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Journal Article

Eosinophil-platelet interactions promote atherosclerosis and stabilize thrombosis with eosinophil extracellular traps


Moser,  Markus
Fässler, Reinhard / Molecular Medicine, Max Planck Institute of Biochemistry, Max Planck Society;

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Marx, C., Novotny, J., Salbeck, D., Zellner, K. R., Nicolai, L., Pekayvaz, K., et al. (2019). Eosinophil-platelet interactions promote atherosclerosis and stabilize thrombosis with eosinophil extracellular traps. BLOOD, 134(21), 1859-1872. doi:10.1182/blood.2019000518.

Cite as: https://hdl.handle.net/21.11116/0000-0005-9DC7-A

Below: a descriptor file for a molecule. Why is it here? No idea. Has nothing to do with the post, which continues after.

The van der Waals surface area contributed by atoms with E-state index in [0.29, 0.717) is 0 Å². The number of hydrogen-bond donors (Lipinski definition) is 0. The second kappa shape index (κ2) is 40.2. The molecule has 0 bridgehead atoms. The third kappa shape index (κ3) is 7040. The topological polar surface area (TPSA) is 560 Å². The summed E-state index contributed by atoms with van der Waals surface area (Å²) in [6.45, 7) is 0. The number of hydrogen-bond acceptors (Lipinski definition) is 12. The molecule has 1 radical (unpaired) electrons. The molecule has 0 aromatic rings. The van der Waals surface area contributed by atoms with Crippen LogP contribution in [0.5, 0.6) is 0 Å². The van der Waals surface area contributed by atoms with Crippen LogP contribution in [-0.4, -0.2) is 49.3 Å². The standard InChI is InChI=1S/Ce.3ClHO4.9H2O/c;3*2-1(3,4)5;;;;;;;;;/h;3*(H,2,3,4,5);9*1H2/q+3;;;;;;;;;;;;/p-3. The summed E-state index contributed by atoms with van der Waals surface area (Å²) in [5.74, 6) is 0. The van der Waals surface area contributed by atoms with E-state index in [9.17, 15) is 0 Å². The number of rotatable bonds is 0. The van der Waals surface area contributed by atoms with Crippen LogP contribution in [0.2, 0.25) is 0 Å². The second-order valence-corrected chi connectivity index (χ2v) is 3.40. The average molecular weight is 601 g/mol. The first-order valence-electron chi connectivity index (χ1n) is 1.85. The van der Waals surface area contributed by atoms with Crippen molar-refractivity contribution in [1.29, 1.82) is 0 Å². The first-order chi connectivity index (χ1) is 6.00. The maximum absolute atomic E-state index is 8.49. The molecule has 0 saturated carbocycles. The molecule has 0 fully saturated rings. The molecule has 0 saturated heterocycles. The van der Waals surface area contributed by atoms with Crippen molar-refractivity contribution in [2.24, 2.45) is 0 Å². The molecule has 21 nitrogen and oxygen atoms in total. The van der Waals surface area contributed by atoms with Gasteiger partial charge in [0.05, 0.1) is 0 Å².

Clinical observations implicate a role of eosinophils in cardiovascular diseases because markers of eosinophil activation are elevated in atherosclerosis and thrombosis. However, their contribution to atherosclerotic plaque formation and arterial thrombosis remains unclear. In these settings, we investigated how eosinophils are recruited and activated through an interplay with platelets. Here, we provide evidence for a central importance of eosinophil-platelet interactions in atherosclerosis and thrombosis. We show that eosinophils support atherosclerotic plaque formation involving enhanced von Willebrand factor exposure on endothelial cells and augmented platelet adhesion. During arterial thrombosis, eosinophils are quickly recruited in an integrin-dependent manner and engage in interactions with platelets leading to eosinophil activation as we show by intravital calcium imaging. These direct interactions induce the formation of eosinophil extracellular traps (EETs), which are present in human thrombi and constitute a substantial part of extracellular traps in murine thrombi. EETs are decorated with the granule protein major basic protein, which causes platelet activation by eosinophils. Consequently, targeting of EETs diminished thrombus formation in vivo, which identifies this approach as a novel antithrombotic concept. Finally, in our clinical analysis of coronary artery thrombi, we identified female patients with stent thrombosis as the population that might derive the greatest benefit from an eosinophil-inhibiting strategy. In summary, eosinophils contribute to atherosclerotic plaque formation and thrombosis through an interplay with platelets, resulting in mutual activation. Therefore, eosinophils are a promising new target in the prevention and therapy of atherosclerosis and thrombosis.